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Plast Aesthet Res 2017;4:185-189.10.20517/2347-9264.2017.72© The Author(s) 2017.
Open AccessEditorial

Towards the future of plastic surgery: from flaps to microsurgery and regenerative medicine and biofabrication?

1Department of Plastic and Hand Surgery and Laboratory for Tissue Engineering and Regenerative Medicine, University Hospital Erlangen, Friedrich-Alexander University Erlangen-Nuernberg FAU, 91054 Erlangen, Germany.

2Division of Molecular Internal Medicine, Department of Internal Medicine II, University Hospital Würzburg, Julius-Maximilians-Universität Würzburg, 97070 Würzburg, Germany.

3Union Plastic and Aesthetic Hospital, Huazhong University of Science and Technology, Wuhan Union Hospital, Wuhan 430022, Hubei, China.

Correspondence Address: Prof. Raymund E. Horch, Department of Plastic and Hand Surgery and Laboratory for Tissue Engineering and Regenerative Medicine, University Hospital Erlangen, Friedrich-Alexander University Erlangen-Nuernberg FAU, 91054 Erlangen, Germany. E-mail: Raymund.horch@uk-erlangen.de

    ...

    This is an open access article licensed under the terms of Creative Commons Attribution 4.0 International License (https://creativecommons.org/licenses/by/4.0/), which permits unrestricted use, distribution, and reproduction in any medium, as long as the original author is credited and the new creations are licensed under the identical terms.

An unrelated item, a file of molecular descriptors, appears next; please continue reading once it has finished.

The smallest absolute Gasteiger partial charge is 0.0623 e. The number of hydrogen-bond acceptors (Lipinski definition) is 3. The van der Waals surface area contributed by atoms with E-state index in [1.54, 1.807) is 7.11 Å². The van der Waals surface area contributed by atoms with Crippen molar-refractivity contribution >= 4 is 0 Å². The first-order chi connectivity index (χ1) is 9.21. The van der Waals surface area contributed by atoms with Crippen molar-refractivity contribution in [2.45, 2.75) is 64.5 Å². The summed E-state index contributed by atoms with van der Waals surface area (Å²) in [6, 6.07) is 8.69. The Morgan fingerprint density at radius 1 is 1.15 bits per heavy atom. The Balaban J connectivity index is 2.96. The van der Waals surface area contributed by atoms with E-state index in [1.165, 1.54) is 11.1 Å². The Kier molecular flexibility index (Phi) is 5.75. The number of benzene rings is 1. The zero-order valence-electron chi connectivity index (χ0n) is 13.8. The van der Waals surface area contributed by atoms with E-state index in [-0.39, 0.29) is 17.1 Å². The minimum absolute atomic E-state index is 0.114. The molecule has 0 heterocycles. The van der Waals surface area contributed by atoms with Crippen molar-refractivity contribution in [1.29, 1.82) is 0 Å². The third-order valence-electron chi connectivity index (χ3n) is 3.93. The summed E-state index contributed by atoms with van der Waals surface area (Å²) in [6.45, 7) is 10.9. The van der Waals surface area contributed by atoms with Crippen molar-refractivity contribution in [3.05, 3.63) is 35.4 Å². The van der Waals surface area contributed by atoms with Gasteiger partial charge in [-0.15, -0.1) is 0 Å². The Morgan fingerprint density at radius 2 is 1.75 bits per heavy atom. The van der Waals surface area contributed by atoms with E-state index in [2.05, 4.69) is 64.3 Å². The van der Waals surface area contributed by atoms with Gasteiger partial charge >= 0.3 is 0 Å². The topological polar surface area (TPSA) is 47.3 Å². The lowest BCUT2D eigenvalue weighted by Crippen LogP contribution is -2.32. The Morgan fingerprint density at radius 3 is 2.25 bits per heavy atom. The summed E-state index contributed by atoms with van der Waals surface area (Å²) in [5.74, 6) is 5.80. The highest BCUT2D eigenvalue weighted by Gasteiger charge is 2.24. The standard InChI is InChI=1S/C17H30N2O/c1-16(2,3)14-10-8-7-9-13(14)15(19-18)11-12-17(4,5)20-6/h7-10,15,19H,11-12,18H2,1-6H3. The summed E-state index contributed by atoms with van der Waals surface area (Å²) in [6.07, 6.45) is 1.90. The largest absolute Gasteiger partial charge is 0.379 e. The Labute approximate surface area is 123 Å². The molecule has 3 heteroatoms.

Plastic surgery is a specialty that is now worldwide recognized as its own academic discipline within the surgical community. The roots however are as old as 600 BC when in the Sushruta Ayurveda the reconstruction of a nose with a flap from the forehead was described. Plastic surgery is a problem solving discipline that meanwhile is an integral part within modern surgical concepts. A number of groundbreaking inventions and developments from plastic surgery had led to relevant innovations and these influenced the whole field of surgical specialities, including the nobel prize for the first successful renal transplantation, performed by the plastic surgeon John Murray. Although principal details of operation techniques that had been described as early as 600 BC are still part of the surgical armamentarium, many innovative methods have enriched the current spectrum of possibilities. Whereas over many centuries techniques of reconstruction utilized delayed pedicled random pattern flaps and needed multi stage procedures (even before the advent of anaesthesia) today axially vascularized and perforator based flaps have replaced these often tedious and painful techniques. It was the publication of the Indian method of nose reconstruction in the Gentlemen´s magazine in England that replaced the random pattern flap based method that was described in Tagliacozzi’s two volume book De Curtorum Chirurgia per Insitionem (1597), where he detailed the different surgical steps with graphic illustrations that became a hallmark of surgical textbooks ever since.